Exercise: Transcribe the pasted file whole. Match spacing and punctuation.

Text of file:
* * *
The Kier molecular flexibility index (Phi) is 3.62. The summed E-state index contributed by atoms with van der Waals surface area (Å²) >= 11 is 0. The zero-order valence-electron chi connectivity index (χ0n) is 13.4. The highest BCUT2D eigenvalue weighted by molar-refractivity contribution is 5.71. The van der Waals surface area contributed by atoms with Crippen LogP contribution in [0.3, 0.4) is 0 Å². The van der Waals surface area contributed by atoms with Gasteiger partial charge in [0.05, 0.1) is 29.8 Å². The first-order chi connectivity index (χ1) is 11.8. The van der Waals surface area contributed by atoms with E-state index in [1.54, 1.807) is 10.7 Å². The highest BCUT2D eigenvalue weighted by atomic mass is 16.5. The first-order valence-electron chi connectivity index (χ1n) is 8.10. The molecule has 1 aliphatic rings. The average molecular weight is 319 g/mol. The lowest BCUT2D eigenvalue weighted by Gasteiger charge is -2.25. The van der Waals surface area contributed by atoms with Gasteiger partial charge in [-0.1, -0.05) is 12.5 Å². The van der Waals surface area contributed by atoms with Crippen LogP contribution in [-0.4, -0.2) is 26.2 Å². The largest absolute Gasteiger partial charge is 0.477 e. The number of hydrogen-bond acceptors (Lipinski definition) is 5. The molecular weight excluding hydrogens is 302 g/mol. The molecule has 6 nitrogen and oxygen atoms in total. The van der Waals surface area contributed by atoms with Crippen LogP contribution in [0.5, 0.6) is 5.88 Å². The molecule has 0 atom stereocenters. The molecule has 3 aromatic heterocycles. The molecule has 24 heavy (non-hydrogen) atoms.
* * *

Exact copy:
The Kier molecular flexibility index (Phi) is 3.62. The summed E-state index contributed by atoms with van der Waals surface area (Å²) >= 11 is 0. The zero-order valence-electron chi connectivity index (χ0n) is 13.4. The highest BCUT2D eigenvalue weighted by molar-refractivity contribution is 5.71. The van der Waals surface area contributed by atoms with Crippen LogP contribution in [0.3, 0.4) is 0 Å². The van der Waals surface area contributed by atoms with Gasteiger partial charge in [0.05, 0.1) is 29.8 Å². The first-order chi connectivity index (χ1) is 11.8. The van der Waals surface area contributed by atoms with E-state index in [1.54, 1.807) is 10.7 Å². The highest BCUT2D eigenvalue weighted by atomic mass is 16.5. The first-order valence-electron chi connectivity index (χ1n) is 8.10. The molecule has 1 aliphatic rings. The average molecular weight is 319 g/mol. The lowest BCUT2D eigenvalue weighted by Gasteiger charge is -2.25. The van der Waals surface area contributed by atoms with Gasteiger partial charge in [-0.1, -0.05) is 12.5 Å². The van der Waals surface area contributed by atoms with Crippen LogP contribution in [-0.4, -0.2) is 26.2 Å². The largest absolute Gasteiger partial charge is 0.477 e. The number of hydrogen-bond acceptors (Lipinski definition) is 5. The molecular weight excluding hydrogens is 302 g/mol. The molecule has 6 nitrogen and oxygen atoms in total. The van der Waals surface area contributed by atoms with Crippen LogP contribution in [0.5, 0.6) is 5.88 Å². The molecule has 0 atom stereocenters. The molecule has 3 aromatic heterocycles. The molecule has 24 heavy (non-hydrogen) atoms.